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Photo: Mark Fanders
Father Michael Gaitley, MIC, with the actress playing St. Faustina, Maria Vargo.
A Long Drive Leads to Faustina
By Fr. Michael Gaitley, MIC (Nov 27, 2013)
Seven hours of driving just to see a play? Heck yes.
In January, I got a voicemail from Leonardo Defilippis in which he shared his desire to create a live-drama production of St. Faustina and Divine Mercy.
Although I'd never met him, I knew exactly who Leonardo Defilippis was.
As a novice in religious life, I had seen his one-man play on The Gospel of John. That performance, which contains the entire text of the Gospel of St. John, had deeply affected my life. In fact, few things have helped me fall more in love with Jesus.
So, in that voicemail, I'm hearing that Leonardo wants to create a live drama based on the saint who, after Mary, has helped me fall in love with Jesus more than any other? I was all in. I called him up, expressed my full support, and he was off and running.
Now, 11 months after that phone conversation, Leonardo and his dedicated team at St. Luke Productions (co-founded by Leonardo's gifted wife, Patti) have pulled off something of a miracle with their 90-minute production Faustina: Messenger of Divine Mercy. They've made St. Faustina and the message of Divine Mercy come alive for everyone. And I do mean everyone.
The production is now on a nationwide tour. After attending the play a couple weeks ago at a showing in Upstate New York, I went to the back of the church and greeted people as they were exiting. I wanted to see if they were as excited about it as I was. Not surprisingly, they all had smiles on their faces. I asked about a dozen people of various ages what they thought: "Beautiful," "Amazing," "The best yet!"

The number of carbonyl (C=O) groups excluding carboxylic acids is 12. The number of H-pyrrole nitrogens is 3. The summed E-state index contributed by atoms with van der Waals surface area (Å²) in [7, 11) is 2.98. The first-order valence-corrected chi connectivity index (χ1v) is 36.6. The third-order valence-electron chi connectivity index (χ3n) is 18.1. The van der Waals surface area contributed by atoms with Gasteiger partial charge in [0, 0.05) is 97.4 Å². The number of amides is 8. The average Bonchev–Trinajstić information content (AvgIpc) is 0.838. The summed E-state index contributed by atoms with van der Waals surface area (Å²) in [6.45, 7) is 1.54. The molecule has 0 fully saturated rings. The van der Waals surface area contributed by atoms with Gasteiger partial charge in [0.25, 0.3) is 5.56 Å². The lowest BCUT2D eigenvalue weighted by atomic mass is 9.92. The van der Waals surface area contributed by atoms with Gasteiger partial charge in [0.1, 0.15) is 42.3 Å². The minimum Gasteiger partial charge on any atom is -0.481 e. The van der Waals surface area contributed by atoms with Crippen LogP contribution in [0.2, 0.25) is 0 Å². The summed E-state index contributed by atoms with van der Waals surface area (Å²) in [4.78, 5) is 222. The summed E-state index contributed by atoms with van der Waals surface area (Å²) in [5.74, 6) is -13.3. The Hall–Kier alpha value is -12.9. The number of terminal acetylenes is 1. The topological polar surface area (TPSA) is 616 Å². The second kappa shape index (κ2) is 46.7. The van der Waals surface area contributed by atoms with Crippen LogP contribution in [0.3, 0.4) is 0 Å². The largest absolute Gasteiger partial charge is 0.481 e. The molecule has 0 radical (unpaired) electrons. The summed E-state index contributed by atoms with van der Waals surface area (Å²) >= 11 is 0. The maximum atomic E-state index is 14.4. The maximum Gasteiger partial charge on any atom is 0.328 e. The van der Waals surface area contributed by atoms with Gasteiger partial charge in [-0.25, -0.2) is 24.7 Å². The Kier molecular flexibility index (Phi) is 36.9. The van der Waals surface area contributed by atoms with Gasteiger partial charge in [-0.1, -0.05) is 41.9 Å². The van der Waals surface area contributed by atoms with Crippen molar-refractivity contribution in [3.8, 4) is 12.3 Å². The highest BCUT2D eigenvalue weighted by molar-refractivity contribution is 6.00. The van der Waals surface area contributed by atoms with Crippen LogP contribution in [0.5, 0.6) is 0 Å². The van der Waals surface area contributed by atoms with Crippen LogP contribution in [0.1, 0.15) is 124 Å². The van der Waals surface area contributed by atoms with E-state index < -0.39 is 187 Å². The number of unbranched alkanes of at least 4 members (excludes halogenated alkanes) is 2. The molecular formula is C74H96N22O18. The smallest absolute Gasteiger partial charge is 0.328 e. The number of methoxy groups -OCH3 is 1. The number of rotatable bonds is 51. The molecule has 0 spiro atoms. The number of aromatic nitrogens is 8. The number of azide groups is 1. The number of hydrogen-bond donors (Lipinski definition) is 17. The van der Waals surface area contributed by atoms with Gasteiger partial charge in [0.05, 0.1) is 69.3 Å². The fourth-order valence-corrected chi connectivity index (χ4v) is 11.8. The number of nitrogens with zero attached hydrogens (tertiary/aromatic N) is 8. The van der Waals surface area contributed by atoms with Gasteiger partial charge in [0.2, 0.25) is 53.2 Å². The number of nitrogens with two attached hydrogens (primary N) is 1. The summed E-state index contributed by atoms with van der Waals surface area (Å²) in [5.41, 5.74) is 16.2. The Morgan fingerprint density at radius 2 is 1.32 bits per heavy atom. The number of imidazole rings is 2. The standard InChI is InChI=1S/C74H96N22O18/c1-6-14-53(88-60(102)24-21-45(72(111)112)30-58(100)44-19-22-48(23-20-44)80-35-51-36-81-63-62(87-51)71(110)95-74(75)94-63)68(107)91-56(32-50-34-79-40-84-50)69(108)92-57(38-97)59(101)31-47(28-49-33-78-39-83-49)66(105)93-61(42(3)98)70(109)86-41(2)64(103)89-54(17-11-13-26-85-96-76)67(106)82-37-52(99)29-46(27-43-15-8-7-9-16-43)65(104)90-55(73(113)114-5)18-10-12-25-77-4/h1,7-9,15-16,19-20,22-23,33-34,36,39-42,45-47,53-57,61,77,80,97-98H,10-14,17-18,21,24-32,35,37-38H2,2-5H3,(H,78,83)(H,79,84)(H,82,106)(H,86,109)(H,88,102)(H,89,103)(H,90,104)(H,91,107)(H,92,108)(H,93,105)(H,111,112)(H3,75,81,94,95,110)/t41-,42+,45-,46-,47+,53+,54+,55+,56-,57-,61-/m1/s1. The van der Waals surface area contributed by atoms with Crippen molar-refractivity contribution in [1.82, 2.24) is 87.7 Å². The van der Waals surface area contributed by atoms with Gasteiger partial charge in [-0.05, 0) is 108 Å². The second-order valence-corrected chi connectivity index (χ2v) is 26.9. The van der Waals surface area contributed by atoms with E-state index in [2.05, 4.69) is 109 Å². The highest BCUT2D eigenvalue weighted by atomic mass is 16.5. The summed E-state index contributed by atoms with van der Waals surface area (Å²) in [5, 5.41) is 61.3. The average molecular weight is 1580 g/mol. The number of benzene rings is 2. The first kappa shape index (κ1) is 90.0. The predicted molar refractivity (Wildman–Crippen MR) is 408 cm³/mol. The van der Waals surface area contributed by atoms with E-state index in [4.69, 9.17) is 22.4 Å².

They all loved it.
Even one of my Marian brothers, who made the long drive with me to see the play and who, like me, isn't much of a "play guy," was full of praise afterward. Both of us were deeply impressed with the quality of the acting, the special effects, and the unique way St. Faustina's story is told. I say "unique," because it's not the typical "birth to tomb" biographical account.
More specifically, the play's plot intertwines St. Faustina's story with the struggles of an elderly man and a young woman. I'll stop there because I don't want to give anything away. Suffice it to say, the play underscores the relevance of Divine Mercy today, yet without being preachy or strained. It hits home, moves hearts, and makes St. Faustina and Divine Mercy real.
Here's my own personal takeaway: I encountered Faustina and the message of Divine Mercy on a new and deeper level. And that's saying something. I mean, I've been reading the Diary of St. Faustina and preaching the message for more than a decade. So I thought I'd been there, done that. Nope. This was something new. I rediscovered my old friend, St. Faustina, and my heart was once again set afire for the beautiful, amazing, consoling message of God's merciful love.
So, heck yes, seeing the play was well worth those seven hours of driving.
Thankfully, you probably won't have to endure seven hours of driving to see Faustina: Messenger of Divine Mercy. It's likely coming to a town near you. For more information on upcoming shows, visit St. Luke's event calendar. You can also sponsor a showing.
Father Michael Gaitley, MIC, is the director of the Association of Marian Helpers.